14 April 2016 at 12.02pm | 3 Comments
An enduring tale
Written during a famous sojourn by Lake Geneva in the company of Lord Byron and Percy Bysshe Shelley, Frankenstein has fascinated people ever since it was first published in 1818. The student Victor Frankenstein discovers the secret to creating life – but he is unable to face up to his own abominable creation. His fiancée Elizabeth, his friends and his family are all caught up in the tragedy that unfolds as Victor battles with his Creature and his conscience.
A new take on an old story
Royal Ballet Artist in Residence Liam Scarlett has created numerous works for the Company, from abstract pieces such as Asphodel Meadows to the narrative Sweet Violets and Hansel and Gretel. But his adaptation of Frankenstein is his first full-length work for the main stage. Mary Shelley’s classic Gothic novel forms the basis of a three-act ballet for the full Company that will interpret this famous story afresh.
Love and responsibility
Frankenstein has been adapted countless times, and the Creature has become a familiar presence in horror movies. But for Scarlett, Frankenstein is about more than this stock character. There is a tender love story at the story’s heart featuring Victor and Elizabeth, and the Creature is no straightforward villain but rather someone deprived of a family who is never taught how to behave. Can we feel sympathy for a monster? ‘I think when the curtain goes down you’re not going to know who to feel more sorry for’, say Scarlett.
Designer and artist John Macfarlane has collaborated with Scarlett many times before, and his other designs at the Royal Opera House include Giselle for The Royal Ballet and Die Zauberflöte and Gianni Schicchi for The Royal Opera. With lighting designer David Finn and projection designer Finn Ross, Macfarlane’s designs create a period setting for Frankenstein, complete with a lavish manor for the Frankenstein family and a detailed re-creation of a 19th-century anatomy theatre.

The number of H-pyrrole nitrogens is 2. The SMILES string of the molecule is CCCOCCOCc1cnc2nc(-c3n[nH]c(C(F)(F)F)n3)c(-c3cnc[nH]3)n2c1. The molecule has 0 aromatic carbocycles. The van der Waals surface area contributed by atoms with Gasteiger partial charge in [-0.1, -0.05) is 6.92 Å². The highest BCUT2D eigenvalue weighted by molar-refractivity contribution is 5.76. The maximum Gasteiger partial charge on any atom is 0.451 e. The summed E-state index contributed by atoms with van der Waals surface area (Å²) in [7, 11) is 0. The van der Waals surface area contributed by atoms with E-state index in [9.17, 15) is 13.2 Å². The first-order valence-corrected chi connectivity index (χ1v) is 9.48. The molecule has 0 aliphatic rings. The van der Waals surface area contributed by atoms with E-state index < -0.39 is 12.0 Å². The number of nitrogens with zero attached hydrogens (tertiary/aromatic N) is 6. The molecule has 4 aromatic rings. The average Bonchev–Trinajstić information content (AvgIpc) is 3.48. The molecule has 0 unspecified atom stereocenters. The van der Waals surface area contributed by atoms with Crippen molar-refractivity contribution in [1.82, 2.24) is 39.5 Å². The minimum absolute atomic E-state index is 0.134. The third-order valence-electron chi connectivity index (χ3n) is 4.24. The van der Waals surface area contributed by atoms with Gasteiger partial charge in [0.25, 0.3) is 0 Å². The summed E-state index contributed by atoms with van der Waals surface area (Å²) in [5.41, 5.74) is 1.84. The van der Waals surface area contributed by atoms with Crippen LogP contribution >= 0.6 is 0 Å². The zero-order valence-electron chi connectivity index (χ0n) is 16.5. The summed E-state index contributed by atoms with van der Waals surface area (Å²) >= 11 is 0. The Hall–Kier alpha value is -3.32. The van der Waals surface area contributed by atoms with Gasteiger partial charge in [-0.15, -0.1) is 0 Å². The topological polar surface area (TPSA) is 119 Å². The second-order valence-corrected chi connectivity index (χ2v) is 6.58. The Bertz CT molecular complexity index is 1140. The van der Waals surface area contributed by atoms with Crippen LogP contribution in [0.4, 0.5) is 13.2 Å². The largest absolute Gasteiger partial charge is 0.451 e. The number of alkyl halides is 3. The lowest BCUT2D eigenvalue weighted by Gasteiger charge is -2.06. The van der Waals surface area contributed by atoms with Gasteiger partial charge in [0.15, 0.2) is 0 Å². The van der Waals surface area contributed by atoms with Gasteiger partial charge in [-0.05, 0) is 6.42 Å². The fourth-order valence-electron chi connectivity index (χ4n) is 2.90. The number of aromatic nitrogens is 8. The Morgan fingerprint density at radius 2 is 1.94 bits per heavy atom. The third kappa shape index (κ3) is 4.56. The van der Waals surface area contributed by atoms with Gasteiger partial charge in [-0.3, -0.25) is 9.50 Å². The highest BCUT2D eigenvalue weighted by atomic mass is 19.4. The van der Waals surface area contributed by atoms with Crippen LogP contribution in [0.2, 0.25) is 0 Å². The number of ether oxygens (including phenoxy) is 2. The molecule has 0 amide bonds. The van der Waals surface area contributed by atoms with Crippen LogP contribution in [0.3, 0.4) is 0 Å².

A close choreographic collaboration
Scarlett has choreographed a number of works by American composer Lowell Liebermann, including his abstract ballet Viscera. Frankenstein is Liebermann’s first commissioned score for Scarlett. There has been a close collaboration between composer and choreographer, with especially beautiful music reserved for the Creature. ‘I described to him that I wanted something hauntingly beautiful’, Scarlett said, ‘and I think he really has done that.’
Frankenstein runs 4–27 May 2016. Tickets are still available.
The production will be broadcast live to cinemas around the world on 18 May 2016. Find your nearest cinema.
Frankenstein is a co-production with San Francisco Ballet and is given with generous support from The Monument Trust, Sarah and Lloyd Dorfman, Simon and Virginia Robertson, Will and Beth Gardiner, Karl and Holly Peterson, The Shauna Gosling Trust and the Frankenstein Production Syndicate, with further support via the San Francisco Ballet from Bently Foundation, The Hellman Family and E. L. Wiegand Foundation.